In the beginning
In the late Middle Ages, 1390s, European farmers started to keep track of weather patterns and soil conditions in an attempt to increase their crop yields. The rulers of the day, the Christian Church, supported this action, believing any such investigation would only result in the farmers finding God’s hand in action and thusly increase their faith in the Church. However, the opposite happened and the farmers slowly started to realize that natural factors, like the amount of sun, rain, etc. were the primary influences over their crops’ success or failure (“The Enlightenment”, n.d.). This event is not noted in the canons of history as a turning point of man; however, it is interesting that the move towards what would become known as the Enlightenment started, in some small way, in farmers’ fields with the hubristic blessing of the Church; a little case of historical déjà vu would not you say Eve.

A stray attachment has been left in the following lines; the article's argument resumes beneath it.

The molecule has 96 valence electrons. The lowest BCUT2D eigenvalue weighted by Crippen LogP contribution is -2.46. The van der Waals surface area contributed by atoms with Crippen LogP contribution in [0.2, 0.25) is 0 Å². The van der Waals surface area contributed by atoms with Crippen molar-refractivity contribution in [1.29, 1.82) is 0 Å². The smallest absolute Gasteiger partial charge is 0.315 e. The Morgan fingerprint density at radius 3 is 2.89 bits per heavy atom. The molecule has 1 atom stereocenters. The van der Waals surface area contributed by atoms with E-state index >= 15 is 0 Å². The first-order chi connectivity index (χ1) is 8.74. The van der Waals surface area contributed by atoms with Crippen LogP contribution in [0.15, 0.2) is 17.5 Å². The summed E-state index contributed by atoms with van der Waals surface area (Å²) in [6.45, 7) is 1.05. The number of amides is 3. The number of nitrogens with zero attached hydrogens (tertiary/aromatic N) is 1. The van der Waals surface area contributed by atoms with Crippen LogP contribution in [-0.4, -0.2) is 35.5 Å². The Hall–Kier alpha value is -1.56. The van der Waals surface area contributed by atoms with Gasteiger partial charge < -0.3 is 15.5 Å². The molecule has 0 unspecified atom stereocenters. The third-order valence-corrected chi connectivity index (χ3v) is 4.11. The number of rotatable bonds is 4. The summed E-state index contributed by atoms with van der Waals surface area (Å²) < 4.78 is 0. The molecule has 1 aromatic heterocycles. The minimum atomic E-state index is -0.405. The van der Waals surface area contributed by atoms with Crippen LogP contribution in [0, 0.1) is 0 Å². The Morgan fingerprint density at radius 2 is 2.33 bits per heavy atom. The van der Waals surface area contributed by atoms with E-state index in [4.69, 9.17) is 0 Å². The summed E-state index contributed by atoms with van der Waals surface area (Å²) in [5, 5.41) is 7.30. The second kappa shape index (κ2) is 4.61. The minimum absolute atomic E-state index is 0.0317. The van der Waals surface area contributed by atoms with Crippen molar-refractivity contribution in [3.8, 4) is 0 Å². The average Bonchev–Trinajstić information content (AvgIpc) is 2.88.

Better-known scientific starting events for the Enlightenment were Kepler’s discovery of the laws of planetary motion in 1609 (Redd, 2012), Copernicus’s heliocentric solar system in 1543 (Rabin, 2010) and Galileo’s telescopically enhanced views of a rotating sun (“Galileo”, n.d.). Pure cognitive advancements also assisted the Enlightenment’s rise, such as Descartes’s writings on the deductive method (Wilson, 2009), Bacon’s new method of inductive reasoning (“Francis Bacon”, n.d.) and Spinoza’s writings which simply asked people to focus on the ethics of the present to guide them through their lives (Nadler, 2013). The third piece of this triptych of discovery was perhaps morality; specifically as it relates to warfare. This began with the writings of Comenius on the necessity of war in society (“Johann Comenius”, n.d.) and Grotius who attempted to define the rules for fair engagement in warfare between states (Miller, 2011).